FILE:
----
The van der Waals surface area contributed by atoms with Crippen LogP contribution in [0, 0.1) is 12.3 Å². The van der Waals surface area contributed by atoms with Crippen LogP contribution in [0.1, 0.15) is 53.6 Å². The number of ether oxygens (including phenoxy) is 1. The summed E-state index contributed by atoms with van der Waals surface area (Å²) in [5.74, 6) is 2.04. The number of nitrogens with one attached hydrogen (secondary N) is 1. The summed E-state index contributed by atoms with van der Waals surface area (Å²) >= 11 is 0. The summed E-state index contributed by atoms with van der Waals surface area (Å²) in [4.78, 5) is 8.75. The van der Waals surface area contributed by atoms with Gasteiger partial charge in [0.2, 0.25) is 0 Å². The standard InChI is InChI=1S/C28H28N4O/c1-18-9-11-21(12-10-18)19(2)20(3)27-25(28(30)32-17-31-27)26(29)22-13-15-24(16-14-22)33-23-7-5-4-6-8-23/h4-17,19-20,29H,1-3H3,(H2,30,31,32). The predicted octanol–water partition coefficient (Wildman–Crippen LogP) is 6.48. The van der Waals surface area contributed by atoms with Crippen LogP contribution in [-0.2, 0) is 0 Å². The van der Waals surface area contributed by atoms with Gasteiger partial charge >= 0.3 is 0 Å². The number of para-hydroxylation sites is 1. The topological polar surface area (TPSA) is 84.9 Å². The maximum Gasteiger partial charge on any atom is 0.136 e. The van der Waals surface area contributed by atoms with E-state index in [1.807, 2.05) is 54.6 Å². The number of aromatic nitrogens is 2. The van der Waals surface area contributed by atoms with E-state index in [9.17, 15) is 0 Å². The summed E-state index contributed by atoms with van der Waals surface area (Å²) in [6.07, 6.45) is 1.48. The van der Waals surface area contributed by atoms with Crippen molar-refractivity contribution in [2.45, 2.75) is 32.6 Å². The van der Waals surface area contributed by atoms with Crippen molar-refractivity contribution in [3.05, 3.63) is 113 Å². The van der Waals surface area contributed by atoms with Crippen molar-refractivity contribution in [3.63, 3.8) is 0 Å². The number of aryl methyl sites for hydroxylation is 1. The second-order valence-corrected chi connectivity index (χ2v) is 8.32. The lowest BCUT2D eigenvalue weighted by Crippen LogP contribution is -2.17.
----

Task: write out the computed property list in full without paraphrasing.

The van der Waals surface area contributed by atoms with Crippen LogP contribution in [0, 0.1) is 12.3 Å². The van der Waals surface area contributed by atoms with Crippen LogP contribution in [0.1, 0.15) is 53.6 Å². The number of ether oxygens (including phenoxy) is 1. The summed E-state index contributed by atoms with van der Waals surface area (Å²) in [5.74, 6) is 2.04. The number of nitrogens with one attached hydrogen (secondary N) is 1. The summed E-state index contributed by atoms with van der Waals surface area (Å²) >= 11 is 0. The summed E-state index contributed by atoms with van der Waals surface area (Å²) in [4.78, 5) is 8.75. The van der Waals surface area contributed by atoms with Gasteiger partial charge in [0.2, 0.25) is 0 Å². The standard InChI is InChI=1S/C28H28N4O/c1-18-9-11-21(12-10-18)19(2)20(3)27-25(28(30)32-17-31-27)26(29)22-13-15-24(16-14-22)33-23-7-5-4-6-8-23/h4-17,19-20,29H,1-3H3,(H2,30,31,32). The predicted octanol–water partition coefficient (Wildman–Crippen LogP) is 6.48. The van der Waals surface area contributed by atoms with Crippen LogP contribution in [-0.2, 0) is 0 Å². The van der Waals surface area contributed by atoms with Gasteiger partial charge >= 0.3 is 0 Å². The number of para-hydroxylation sites is 1. The topological polar surface area (TPSA) is 84.9 Å². The maximum Gasteiger partial charge on any atom is 0.136 e. The van der Waals surface area contributed by atoms with E-state index in [1.807, 2.05) is 54.6 Å². The number of aromatic nitrogens is 2. The van der Waals surface area contributed by atoms with E-state index in [9.17, 15) is 0 Å². The summed E-state index contributed by atoms with van der Waals surface area (Å²) in [6.07, 6.45) is 1.48. The van der Waals surface area contributed by atoms with Crippen molar-refractivity contribution in [2.45, 2.75) is 32.6 Å². The van der Waals surface area contributed by atoms with Crippen molar-refractivity contribution in [3.05, 3.63) is 113 Å². The van der Waals surface area contributed by atoms with Crippen molar-refractivity contribution in [3.63, 3.8) is 0 Å². The number of aryl methyl sites for hydroxylation is 1. The second-order valence-corrected chi connectivity index (χ2v) is 8.32. The lowest BCUT2D eigenvalue weighted by Crippen LogP contribution is -2.17.